So you might have to tell other people some of the things you have learnt about brain injury. This might not be easy and you may get tired of repeating the same things over and over.
But you don’t have to tell everybody about acquired brain injury. You may only want to talk about it to some important people in your life: your friends, a boyfriend or girlfriend, family, or perhaps a teacher (or employer if you have a job).
Someone who doesn’t know about brain injury might think someone who has fatigue is just being lazy or trying to get out of doing something. 6, 7 So it might be useful to tell people about it if you have difficulties with fatigue.
Another example might be if you find conversations difficult. You might have difficulty processing information and you need some time to gather your thoughts.8 Someone who doesn’t know about brain injury might think this was rude. 9 They might not realise it’s something you can’t help.
So sharing information can be useful in avoiding this kind of misunderstanding.
What to share
What information you’d like to share with people is entirely up to you. But you might want to think about situations in which you’d like to offer an explanation.
Perhaps you benefit from taking a break every now and again, from school or work. This kind of information would be good for a teacher or employer to know.
Some people with acquired brain injury experience seizures, and they might like to share this information with people they spend a lot of time with.
Talking about brain injury in general
We’ve talked about how sharing information about your brain injury can help. It might also be useful to look at some of the more general points about acquired brain injury.
Most people don’t know much about brain injury and it may be up to you to help them out.
Let's look at this definition of acquired brain injury. “You might hear it shortened to ‘ABI’. The ‘acquired’ part means only that the child wasn’t born with their injury – it is something that has happened later.”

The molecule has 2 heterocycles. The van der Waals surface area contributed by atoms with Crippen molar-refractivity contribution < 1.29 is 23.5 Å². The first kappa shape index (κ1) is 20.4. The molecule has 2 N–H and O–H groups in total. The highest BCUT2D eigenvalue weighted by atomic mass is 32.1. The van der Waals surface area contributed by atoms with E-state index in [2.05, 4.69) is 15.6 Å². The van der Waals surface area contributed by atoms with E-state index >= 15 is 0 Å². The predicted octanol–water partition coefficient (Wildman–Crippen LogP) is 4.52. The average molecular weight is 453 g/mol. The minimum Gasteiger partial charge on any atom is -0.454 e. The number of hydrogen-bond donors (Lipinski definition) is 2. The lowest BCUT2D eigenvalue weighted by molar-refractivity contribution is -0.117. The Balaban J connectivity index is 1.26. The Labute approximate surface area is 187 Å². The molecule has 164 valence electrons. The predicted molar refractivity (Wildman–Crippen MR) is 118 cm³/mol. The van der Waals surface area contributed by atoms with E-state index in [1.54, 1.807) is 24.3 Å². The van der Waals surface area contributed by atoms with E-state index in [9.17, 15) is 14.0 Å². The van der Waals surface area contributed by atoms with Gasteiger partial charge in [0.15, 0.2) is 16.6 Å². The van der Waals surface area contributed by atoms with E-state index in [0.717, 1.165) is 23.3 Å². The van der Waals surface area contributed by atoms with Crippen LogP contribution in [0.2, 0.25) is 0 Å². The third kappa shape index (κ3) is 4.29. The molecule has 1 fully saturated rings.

Some other key points might be:
- That everyone is affected by brain injury differently.
- There are some things that people with acquired brain injury have in common. But there are lots of differences too, because each of our brains is unique.10
- That lots of people make a good physical recovery from brain injury.
- There might be ‘hidden’ things happening that might not be obvious at first.11
Questions you might be asked
It’s up to you whether or not you want to answer people’s questions. Your health is your business, after all. But if you feel you’d like to help people understand acquired brain injury, we’ve included some ideas for questions and answers here.
“Can it be cured?”
The brain is the most complicated part of our bodies and any injury to it can also be very complicated.12
Instead, people with acquired brain injury usually have different therapies, depending on what their individual difficulties are.
“How does brain injury affect people in the long run?”
There’s nothing wrong with being honest and saying that nobody has all the answers.
Much of the time, even the experts may not know what the outcome will be.
But in all this uncertainty there is also great possibility.